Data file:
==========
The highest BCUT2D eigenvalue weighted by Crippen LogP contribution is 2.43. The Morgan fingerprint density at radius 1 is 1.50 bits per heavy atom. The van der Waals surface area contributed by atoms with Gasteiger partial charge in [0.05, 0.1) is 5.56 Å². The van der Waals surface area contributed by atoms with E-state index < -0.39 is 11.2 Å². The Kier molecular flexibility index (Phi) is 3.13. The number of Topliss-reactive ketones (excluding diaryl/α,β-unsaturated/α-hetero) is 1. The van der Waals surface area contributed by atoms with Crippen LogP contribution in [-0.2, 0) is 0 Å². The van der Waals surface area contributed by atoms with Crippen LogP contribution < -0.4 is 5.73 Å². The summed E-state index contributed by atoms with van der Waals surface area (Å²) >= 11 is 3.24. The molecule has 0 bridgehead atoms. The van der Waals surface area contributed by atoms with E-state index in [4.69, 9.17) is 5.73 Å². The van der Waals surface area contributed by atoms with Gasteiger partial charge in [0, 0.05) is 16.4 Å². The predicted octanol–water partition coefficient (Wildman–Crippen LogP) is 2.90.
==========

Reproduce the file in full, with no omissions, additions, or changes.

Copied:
The highest BCUT2D eigenvalue weighted by Crippen LogP contribution is 2.43. The Morgan fingerprint density at radius 1 is 1.50 bits per heavy atom. The van der Waals surface area contributed by atoms with Gasteiger partial charge in [0.05, 0.1) is 5.56 Å². The van der Waals surface area contributed by atoms with E-state index < -0.39 is 11.2 Å². The Kier molecular flexibility index (Phi) is 3.13. The number of Topliss-reactive ketones (excluding diaryl/α,β-unsaturated/α-hetero) is 1. The van der Waals surface area contributed by atoms with Crippen LogP contribution in [-0.2, 0) is 0 Å². The van der Waals surface area contributed by atoms with Crippen LogP contribution < -0.4 is 5.73 Å². The summed E-state index contributed by atoms with van der Waals surface area (Å²) >= 11 is 3.24. The molecule has 0 bridgehead atoms. The van der Waals surface area contributed by atoms with E-state index in [4.69, 9.17) is 5.73 Å². The van der Waals surface area contributed by atoms with Gasteiger partial charge in [0, 0.05) is 16.4 Å². The predicted octanol–water partition coefficient (Wildman–Crippen LogP) is 2.90.